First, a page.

Pine Siskins are erratic winter guests in Texas, found near conifers and attracted to sunflower or Nyjer seeds. Social birds, typically search for food in flocks and are known to chirp nonstop even when flying. Pine Siskins inhabit evergreen and deciduous forests and favor seeds that lack hard shells, such as sunflower or Nyjer seeds, in their diet.

To attract Pine Siskins to your backyard, position feeders in close proximity to sizeable conifers and brushy pine trees around. These winter visitors will soon find the seeds you provide, adding an interesting dimension to your backyard birdwatching experience.

Purple Finch: A Winter Beauty

Purple Finches, winter visitors, and one of the finches in Texas exhibit reddish-purple males and brown streaky feathers on females. They are commonly found in evergreen forests, where they feed on seeds, buds, nectar, and berries. Males are known for their rich and melodious warbles, making their presence a joy for bird enthusiasts.

To attract Purple Finches to your backyard, provide black oil sunflower seeds, nyjer and sunflower seeds, pine seeds, berries, and maple buds. These winter beauties will eat seeds, add a splash of color to your garden, and their melodious songs will fill the air, making your backyard a serene haven for both you and the birds.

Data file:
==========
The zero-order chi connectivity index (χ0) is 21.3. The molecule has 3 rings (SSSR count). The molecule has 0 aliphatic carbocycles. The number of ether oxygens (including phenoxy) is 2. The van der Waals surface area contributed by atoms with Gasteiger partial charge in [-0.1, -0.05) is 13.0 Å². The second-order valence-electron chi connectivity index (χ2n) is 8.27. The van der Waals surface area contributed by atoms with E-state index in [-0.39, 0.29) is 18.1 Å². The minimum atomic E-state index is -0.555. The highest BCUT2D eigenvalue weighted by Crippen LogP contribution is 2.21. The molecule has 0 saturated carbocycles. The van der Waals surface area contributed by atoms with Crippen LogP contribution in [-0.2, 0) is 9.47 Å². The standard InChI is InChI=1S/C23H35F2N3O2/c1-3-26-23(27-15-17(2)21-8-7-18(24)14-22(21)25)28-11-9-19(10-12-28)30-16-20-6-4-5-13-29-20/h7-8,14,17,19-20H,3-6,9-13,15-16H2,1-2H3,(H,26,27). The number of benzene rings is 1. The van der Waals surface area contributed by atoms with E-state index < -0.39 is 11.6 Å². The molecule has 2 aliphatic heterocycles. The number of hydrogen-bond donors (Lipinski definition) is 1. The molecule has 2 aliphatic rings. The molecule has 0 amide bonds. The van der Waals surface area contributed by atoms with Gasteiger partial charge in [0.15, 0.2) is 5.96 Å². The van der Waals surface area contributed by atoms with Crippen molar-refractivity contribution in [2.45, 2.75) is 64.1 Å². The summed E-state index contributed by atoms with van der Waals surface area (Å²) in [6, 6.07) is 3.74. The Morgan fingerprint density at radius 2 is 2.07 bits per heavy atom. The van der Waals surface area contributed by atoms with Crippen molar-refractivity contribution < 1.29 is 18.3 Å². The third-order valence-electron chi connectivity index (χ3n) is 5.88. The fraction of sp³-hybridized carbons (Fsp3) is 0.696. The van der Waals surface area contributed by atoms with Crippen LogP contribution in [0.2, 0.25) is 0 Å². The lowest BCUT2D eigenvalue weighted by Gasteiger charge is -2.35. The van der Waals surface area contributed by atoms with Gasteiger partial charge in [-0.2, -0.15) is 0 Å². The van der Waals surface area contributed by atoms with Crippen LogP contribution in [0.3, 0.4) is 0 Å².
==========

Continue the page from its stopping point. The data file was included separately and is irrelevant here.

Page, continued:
Cassin’s Finch: Rare Mountain Dwellers

Cassin’s Finches are rare mountain-dwelling birds in Texas, found during winter in the western part of the state. These birds are characterized by peaked heads and short-medium tails; males exhibit varying shades of red or purple, while females present gray-brown coloring. Cassin’s Finches are known to crave salt and often visit mineral deposits on the ground.

To attract these rare finches to your backyard, provide sunflower seed feeders or fruiting shrubs. With their striking appearance and unique behavior, Cassin’s Finches will certainly add a sense of wonder to your backyard birding experience.

Red Crossbill: Unique Beaks and Habitats

Red Crossbills are unique-beaked finches found in coniferous forests, feeding on conifer seeds. Occasionally seen in Texas, these birds are characterized by their distinctive “Kip-Kip” vocalizations as they fly above coniferous forests in mountainous regions. Their crossed bills make them stand out from other finches.

Though sightings of Red Crossbills in Texas are rare, their fascinating beaks and unique habitat preferences make them remarkable birds to encounter. Keep an eye out for these interesting finches the next time you’re exploring coniferous forests in Texas.

Evening Grosbeak: Colorful Migrants

Evening Grosbeaks are colorful migrants in Texas, found in deciduous and coniferous forests. They are attracted to sunflower seeds, berries, and maple buds. Males display a vibrant yellow and black coloration, while females have a more subdued appearance.

To attract Evening Grosbeaks to your backyard, provide black oil sunflower seeds and black sunflower seeds on a platform feeder and plant fruiting shrubs nearby. These beautiful birds will add a burst of color to your backyard, enriching your birdwatching experience with their striking appearance and lively presence.

Common Redpoll: Frosty Plumage and Winter Behavior